While falling renewable energy costs have made the energy transition viable, challenges in grid integration and management and sector coupling remain. Modernizing electric grids and integrating intermittent renewables is a particular challenge, one several US states, including Texas and California, have deep expertise in. Cooperation with state partners could facilitate the exchange of best practices, critical for Germany as it struggles with grid expansion and its negative effects, like loop flows. Both countries are similarly struggling to address the transportation sector, including the integration of e-mobility architecture. Stakeholder engagement between Germany, with its globally recognized automotive sector, and US states with various e-mobility strategies could provide an opportunity to discuss what has and has not worked and foster cooperation between industry and policymakers.
Countries outside of the US and Germany are struggling to provide reliable and affordable energy while meeting sustainability goals and Intended Nationally Determined Contributions (INDCs) commitments. Many emerging economies are interested in creating a more sustainable energy system, but lack expertise or capacity in designing policies and regulations, technology development and deployment, and managing transition. Germany and the U.S. should leverage their shared expertise and leadership by providing technical and financial support and sharing best practices. This could include peer-to-peer exchange, expert visits, and creation of public and private sector networks between the US, Germany, and interested emerging economies. Such initiatives could be developed at relatively little cost, and potentially be funded by businesses or climate NGOs. Universities could serve as a key link in this exchange, bringing climate scientists and energy sector researchers from emerging economies to the US or Germany to research technological and policy solutions.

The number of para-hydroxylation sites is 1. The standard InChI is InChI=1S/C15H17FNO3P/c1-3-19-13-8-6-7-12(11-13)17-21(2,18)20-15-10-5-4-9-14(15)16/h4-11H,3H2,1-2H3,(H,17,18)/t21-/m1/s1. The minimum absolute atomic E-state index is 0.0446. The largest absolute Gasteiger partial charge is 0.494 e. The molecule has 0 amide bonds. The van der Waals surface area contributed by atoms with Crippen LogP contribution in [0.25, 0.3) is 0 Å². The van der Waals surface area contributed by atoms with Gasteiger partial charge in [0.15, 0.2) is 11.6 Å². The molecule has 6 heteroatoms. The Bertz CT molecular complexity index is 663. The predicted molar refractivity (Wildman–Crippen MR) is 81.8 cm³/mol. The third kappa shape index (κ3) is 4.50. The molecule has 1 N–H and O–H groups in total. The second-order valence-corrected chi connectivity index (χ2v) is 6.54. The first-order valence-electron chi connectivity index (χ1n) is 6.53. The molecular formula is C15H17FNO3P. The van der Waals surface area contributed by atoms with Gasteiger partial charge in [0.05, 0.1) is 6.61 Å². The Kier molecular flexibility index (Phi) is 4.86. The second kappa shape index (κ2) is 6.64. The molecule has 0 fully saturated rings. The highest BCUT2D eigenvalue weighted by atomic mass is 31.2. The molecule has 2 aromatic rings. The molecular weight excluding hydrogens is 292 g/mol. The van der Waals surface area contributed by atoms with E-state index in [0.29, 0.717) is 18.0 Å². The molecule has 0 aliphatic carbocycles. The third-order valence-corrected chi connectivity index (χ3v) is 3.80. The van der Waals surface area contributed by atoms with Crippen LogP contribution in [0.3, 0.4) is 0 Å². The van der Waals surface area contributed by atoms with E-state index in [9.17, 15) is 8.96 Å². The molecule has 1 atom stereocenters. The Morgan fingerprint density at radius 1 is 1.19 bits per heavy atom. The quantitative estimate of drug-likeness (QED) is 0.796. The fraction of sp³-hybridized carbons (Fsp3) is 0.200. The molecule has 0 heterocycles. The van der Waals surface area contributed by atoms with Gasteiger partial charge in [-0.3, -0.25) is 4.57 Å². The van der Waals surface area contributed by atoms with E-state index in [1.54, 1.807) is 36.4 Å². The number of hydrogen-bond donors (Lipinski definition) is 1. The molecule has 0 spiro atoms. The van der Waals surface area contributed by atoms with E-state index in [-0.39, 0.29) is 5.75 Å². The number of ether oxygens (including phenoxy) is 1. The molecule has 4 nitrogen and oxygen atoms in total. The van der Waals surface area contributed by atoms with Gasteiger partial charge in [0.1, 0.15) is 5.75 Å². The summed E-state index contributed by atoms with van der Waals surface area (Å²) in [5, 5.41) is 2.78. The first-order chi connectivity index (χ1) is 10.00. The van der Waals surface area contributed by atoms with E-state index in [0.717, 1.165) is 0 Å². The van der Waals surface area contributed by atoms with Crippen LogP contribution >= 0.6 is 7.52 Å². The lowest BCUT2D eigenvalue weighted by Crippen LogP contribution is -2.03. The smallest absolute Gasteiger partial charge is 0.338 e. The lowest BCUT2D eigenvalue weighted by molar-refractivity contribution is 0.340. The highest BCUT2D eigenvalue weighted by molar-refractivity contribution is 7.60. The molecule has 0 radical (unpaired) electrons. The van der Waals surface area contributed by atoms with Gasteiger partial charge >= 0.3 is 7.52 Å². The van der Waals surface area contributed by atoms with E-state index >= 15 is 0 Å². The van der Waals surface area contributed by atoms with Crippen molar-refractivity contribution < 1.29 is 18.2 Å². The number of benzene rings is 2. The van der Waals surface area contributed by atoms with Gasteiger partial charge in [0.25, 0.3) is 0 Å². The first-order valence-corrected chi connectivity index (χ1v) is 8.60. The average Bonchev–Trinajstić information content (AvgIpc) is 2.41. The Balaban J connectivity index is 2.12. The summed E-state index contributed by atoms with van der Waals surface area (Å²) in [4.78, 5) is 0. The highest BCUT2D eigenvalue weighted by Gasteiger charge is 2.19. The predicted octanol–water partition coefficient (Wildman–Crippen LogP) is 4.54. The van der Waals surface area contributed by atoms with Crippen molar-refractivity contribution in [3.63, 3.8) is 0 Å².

Andrea Becerra is an International Relations graduate student at the Fletcher School focusing on Environmental Resource Policy and Development Economics.
Michael David Harris is a Civil Affairs Specialist for the US Army Reserve and instructs high school students on debating foreign policy in Chicago, IL.
Jonathan Old is pursuing his bachelors degree in International Relations at Technische Universität, Dresden, and has worked on development projects with NGOs in Germany and India.
Juan Jose Pedroza is an attorney with interests in energy and environmental policy and former fellow with the German Bundestag.
Ellen Scholl works on the intersection of energy and foreign policy at the German Institute for International and Security Affairs (SWP), and is a former Robert Bosch Fellow.
Jiayi Zhou is a Researcher at the Stockholm International Peace Research Institute (SIPRI).